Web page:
Shirley Allenbrand could have missed so many wonderful experiences – her son's wedding, trekking across Europe with her daughter, cheering at her grandson's first T-ball game. She'd have missed all that and so much more if she would have died suddenly in 2005 from a heart aneurysm she didn't know she had. A similar condition claimed actor John Ritter. Few people survive if the aneurysm ruptures.
Lifesaving heart assessment
What saved the Olathe businesswoman's life was a routine heart assessment at The University of Kansas Health System. At 49, she'd had no symptoms of heart disease, no pain. She'd scheduled an assessment only because a friend at the hospital urged her to before starting intensive workouts with a personal trainer.
Results of a routine stress test alarmed her cardiologist and led to further tests. A cardiac catheterization revealed a thoracic aortic aneurysm in her upper aorta that was "about to blow" – rating 4.9 on a 5-point scale for severity. Stunned, Allenbrand learned she needed a complex open heart surgery.
"They told me even lifting a suitcase could've killed me," she says. "Pretty scary, considering I'd just shoveled our driveway and the neighbor's."
In March 2005, cardiothoracic surgeons repaired the aneurysm and replaced her damaged aortic valve. The surgery was a success, and Allenbrand soon began cardiac rehabilitation and recovery. She found out what steps she needed to take to prevent future aneurysms, and she began learning more about her heart.
"I never cared about my heart 'numbers' before," she says. "I know there are other very active, busy women out there who don't know theirs either. After my experience, I made a commitment to help women learn these things about their hearts."
Many people with aneurysms don't know they have them until they erupt, and the survival rate is low at that point. In fact, Allenbrand's health insurance company did not have a system in place to cover her rehabilitation and prevention efforts, because survival is so rare.
She credits the leading-edge cardiac care from her surgeons, physicians and care staff at The University of Kansas Health System with helping her beat the odds.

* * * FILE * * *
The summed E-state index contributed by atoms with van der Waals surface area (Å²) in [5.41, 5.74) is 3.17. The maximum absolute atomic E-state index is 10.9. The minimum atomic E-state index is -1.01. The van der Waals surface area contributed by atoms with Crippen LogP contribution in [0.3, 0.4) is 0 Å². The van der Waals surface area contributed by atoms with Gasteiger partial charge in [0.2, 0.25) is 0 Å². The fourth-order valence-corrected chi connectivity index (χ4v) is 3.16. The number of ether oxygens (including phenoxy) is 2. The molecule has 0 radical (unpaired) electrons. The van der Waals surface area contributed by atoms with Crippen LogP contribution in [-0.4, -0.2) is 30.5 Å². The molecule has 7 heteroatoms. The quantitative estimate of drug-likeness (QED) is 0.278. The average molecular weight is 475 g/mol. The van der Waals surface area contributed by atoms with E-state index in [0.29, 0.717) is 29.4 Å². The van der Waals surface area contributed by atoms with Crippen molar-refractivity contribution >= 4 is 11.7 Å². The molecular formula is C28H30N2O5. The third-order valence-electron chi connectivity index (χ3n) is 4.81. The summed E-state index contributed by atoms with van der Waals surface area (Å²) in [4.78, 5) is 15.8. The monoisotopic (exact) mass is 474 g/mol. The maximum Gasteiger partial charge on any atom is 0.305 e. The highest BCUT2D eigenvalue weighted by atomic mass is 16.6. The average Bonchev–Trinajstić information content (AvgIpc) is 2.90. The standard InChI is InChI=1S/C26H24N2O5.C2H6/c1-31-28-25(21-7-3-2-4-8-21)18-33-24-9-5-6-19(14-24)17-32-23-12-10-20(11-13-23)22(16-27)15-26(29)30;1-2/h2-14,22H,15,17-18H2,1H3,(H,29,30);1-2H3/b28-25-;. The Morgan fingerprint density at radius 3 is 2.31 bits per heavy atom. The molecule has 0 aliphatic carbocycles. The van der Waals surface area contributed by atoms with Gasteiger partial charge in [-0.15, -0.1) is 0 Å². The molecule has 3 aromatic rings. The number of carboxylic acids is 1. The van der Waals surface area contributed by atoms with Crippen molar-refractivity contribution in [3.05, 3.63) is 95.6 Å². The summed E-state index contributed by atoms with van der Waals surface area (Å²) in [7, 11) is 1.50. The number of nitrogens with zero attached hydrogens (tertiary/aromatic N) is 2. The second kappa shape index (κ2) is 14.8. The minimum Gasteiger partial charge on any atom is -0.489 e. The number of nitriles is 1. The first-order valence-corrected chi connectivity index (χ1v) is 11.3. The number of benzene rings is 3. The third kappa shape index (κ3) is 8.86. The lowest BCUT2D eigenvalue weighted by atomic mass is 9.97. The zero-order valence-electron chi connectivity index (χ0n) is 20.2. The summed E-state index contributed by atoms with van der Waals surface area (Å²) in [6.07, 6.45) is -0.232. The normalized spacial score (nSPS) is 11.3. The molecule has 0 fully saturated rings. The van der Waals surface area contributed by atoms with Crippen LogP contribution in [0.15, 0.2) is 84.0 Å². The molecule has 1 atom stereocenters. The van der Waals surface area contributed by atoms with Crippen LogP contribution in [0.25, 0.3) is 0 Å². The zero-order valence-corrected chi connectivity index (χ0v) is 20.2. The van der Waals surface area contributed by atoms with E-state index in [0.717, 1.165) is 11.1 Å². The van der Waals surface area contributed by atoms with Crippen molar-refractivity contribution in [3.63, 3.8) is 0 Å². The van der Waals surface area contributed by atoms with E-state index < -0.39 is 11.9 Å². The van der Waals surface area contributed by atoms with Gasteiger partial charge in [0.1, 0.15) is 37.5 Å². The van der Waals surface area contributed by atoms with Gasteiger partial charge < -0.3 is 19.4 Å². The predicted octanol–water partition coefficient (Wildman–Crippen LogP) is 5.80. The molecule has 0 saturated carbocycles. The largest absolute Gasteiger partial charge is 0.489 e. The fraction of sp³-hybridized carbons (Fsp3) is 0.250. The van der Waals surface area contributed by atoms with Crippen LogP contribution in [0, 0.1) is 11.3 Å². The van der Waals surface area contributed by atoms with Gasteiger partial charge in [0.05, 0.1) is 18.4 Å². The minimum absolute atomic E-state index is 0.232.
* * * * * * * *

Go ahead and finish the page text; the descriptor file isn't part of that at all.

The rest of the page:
"If I had monitored my heart health numbers, my problems would have been discovered earlier, and my treatment would have been more preventative and less complicated," Allenbrand says. "My story is a success, but I've also learned from this experience the value of knowing your own body, your own heart and taking the right steps to ensure you are personally healthy."
Life-changing experience leads to action
Fast forward several years, and you find a different Shirley. She and her daughter Tiffany and daughter-in-law Heather have lost more than 160 pounds between them on a weight loss and exercise program. Now an avid golfer, she also recently ran a half marathon (13.5 miles).
The biggest change is her passionate advocacy for improving women's heart health. A longtime civic leader in Kansas, she's thrown her high-energy organizational skills into promoting awareness of women's heart disease at local, state and national levels.
Shirley touts The University of Kansas Health System's heart health services to all who'll listen, insisting friends and colleagues schedule assessments. She also works with cardiologists through the health system's Cardiac Risk Reduction Clinic, and shares her story to motivate other women to know their numbers and take action.
"I'm just so incredibly grateful to this hospital for saving my life," she says. "That's why I'm so committed to helping save other women's lives."
I'm just so incredibly grateful to this hospital for saving my life. – Shirley Allenbrand